Skip to content

Protest Groups Heckle Pelosi at Conference

At least two protest groups heckled Speaker Nancy Pelosi this morning as she gave a speech to a progressive conference in Washington, D.C.

As the California Democrat began talking about the passage of health care legislation at the America’s Future Now conference at the Omni Shoreham Hotel, two protesters from CodePink quietly unfurled a banner in front of the stage reading, “Stop Funding Israel Terror.”

The move comes a week after Israel took heat for raiding a flotilla that was delivering supplies to the Gaza Strip, killing crew members.

But those protesters were quickly overshadowed by a group of mostly wheelchair-using activists who have engaged in civil disobedience around the city in recent months and years to bring attention to an act that would allow for long-term home-care facilities for disabled people.

“I am not going back to a nursing home,” one woman from the group ADAPT frantically yelled before the rest of the group, about 20 people, started chanting, “Our homes, not nursing homes.”

“It’s institutional bias,” the woman shouted as ADAPT representatives handed out pamphlets reading, “Nancy Pelosi Refuses to Support the Right of Seniors and People with Disabilities to Live in Freedom!”

A visibly perturbed Pelosi tried to quell the chants by saying, “I support that.”

“I heard your message, I appreciate your concern,” she added. Pelosi said that the health care law includes the CLASS Act, which helps disabled people pay for services. But the group rebutted her by yelling that it’s not enough and they need the Community Choice Act passed.

Eventually, Pelosi, flanked by security, gave her address. But the group, known for barricading buildings to make their point — most recently the National Governors Association building last month — kept chanting throughout Pelosi’s speech, making it largely inaudible. Individual protesters mingled throughout the crowd in motorized wheelchairs yelling at audience members.

“Hey hey, ho ho, nursing homes have got to go,” they chanted.

What ensued over the next 20 minutes was a battle for the attention of the crowd. Pelosi supporters yelled at the protesters telling them to be quiet. But they refused to acquiesce and chanted through Pelosi’s speech about creating jobs, reducing the deficit and implementing the new health care law.

Many audience members crowded to the front of the stage, standing and cheering loudly to support Pelosi and counter the fervent protests. The Speaker continued through her speech, touting several Democratic policy issues.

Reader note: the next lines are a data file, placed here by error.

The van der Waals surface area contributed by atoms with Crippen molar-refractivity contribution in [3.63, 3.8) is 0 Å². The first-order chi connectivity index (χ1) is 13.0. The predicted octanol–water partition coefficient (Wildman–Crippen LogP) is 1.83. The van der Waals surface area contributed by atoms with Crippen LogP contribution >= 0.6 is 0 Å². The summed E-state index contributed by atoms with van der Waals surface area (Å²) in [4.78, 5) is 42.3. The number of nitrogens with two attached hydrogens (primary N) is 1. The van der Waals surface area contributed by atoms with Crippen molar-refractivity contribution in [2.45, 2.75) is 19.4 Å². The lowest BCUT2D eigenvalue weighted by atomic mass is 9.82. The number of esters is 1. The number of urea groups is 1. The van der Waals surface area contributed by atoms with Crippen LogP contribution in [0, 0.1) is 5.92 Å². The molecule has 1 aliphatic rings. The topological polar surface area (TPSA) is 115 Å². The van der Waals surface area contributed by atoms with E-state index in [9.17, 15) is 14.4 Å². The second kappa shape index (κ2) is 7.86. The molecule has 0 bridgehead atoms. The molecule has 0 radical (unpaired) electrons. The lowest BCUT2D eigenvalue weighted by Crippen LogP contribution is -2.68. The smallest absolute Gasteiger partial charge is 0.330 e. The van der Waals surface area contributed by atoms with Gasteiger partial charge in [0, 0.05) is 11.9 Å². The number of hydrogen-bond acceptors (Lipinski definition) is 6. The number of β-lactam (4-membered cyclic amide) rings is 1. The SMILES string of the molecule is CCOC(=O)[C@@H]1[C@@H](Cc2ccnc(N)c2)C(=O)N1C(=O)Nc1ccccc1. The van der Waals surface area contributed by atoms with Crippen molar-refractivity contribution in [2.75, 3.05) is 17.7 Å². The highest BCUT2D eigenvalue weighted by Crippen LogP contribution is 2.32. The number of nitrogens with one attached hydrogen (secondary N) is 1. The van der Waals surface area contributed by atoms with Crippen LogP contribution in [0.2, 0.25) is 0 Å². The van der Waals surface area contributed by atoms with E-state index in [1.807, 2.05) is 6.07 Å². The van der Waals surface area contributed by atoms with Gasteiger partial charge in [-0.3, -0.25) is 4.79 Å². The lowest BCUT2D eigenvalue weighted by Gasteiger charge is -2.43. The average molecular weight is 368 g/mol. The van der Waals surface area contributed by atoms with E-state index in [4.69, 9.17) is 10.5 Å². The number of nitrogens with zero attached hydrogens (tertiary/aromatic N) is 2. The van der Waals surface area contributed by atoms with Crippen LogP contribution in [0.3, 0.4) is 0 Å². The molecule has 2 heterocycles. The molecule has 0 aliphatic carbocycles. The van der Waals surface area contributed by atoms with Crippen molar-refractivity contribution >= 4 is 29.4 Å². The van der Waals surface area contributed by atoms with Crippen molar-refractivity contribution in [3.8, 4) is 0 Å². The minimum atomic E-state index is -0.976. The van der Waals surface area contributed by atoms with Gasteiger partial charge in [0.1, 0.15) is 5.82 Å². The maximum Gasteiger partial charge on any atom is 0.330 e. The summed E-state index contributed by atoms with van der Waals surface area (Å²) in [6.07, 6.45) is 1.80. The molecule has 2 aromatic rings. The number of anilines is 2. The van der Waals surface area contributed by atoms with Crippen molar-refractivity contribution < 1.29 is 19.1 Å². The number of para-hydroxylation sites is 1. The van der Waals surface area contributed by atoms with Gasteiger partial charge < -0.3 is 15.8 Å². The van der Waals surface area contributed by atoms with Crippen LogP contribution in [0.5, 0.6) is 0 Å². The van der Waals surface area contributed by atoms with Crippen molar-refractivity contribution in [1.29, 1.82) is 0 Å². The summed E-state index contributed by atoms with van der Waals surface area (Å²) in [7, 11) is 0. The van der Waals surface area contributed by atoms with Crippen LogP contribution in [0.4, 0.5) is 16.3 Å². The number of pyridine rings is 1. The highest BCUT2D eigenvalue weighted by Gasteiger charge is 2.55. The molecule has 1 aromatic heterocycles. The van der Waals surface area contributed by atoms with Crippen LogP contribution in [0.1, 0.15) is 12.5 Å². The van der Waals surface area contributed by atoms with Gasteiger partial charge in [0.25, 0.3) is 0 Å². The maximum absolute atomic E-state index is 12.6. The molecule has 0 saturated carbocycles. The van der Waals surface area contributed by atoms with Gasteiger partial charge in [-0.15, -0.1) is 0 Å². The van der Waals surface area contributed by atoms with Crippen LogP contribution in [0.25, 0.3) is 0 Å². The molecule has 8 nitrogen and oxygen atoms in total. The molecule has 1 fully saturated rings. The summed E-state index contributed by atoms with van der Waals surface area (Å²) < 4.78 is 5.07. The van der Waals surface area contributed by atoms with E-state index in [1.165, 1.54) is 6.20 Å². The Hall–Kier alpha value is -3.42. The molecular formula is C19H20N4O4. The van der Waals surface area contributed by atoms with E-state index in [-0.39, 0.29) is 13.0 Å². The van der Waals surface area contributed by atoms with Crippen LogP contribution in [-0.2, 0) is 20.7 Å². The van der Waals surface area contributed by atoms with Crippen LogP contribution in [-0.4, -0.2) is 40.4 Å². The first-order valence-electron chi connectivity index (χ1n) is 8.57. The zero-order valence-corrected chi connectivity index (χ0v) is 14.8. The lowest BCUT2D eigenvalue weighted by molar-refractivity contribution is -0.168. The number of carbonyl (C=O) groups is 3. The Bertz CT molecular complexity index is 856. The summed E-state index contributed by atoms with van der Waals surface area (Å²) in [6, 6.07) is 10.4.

She vowed to keep a Democratic majority in Congress even if it means going “door to door to door.”

Pelosi called the BP oil spill a “fundamental betrayal of the American people.”

She said Democrats and President Barack Obama have saved the country from a banking crisis created during the Bush administration and that financial regulatory reform is another step toward preventing further abuses of the banking industry.

“No longer will those on Wall Street be able to privatize the gain and nationalize the risk, send the bill to the taxpayer,” she said. “This is a moral responsibility for our country to do.”

Pelosi also called the climate change bill awaiting passage in the Senate a moral issue as well as a national security, jobs and environmental issue.

“The nation that leads in the renewable energy economy will lead in the global economy, and I want America to be that nation,” she said. “Now we must work to get the bill passed in the United States Senate.”

Pelosi left the stage to rousing applause, but several protesters stuck around, still yelling through the loud music, “Praise You” by Fatboy Slim.

Roger Hickey, co-director of Campaign for America’s Future, stuck with the theme of the song as he took to the podium.

“What you just saw was not only grace under fire, it was substance. It was a great speech,” Hickey said. “That’s why she is our Speaker.”

Recent Stories

Biden, ‘Big Four’ to meet as spending talks sputter

Alabama IVF ruling spurs a GOP reckoning on conception bills

House to return next week as GOP expects spending bills to pass

FEC reports shine light on Super Tuesday primaries

Editor’s Note: Never mind the Ides of March, beware all of March

Supreme Court to hear arguments on online content moderation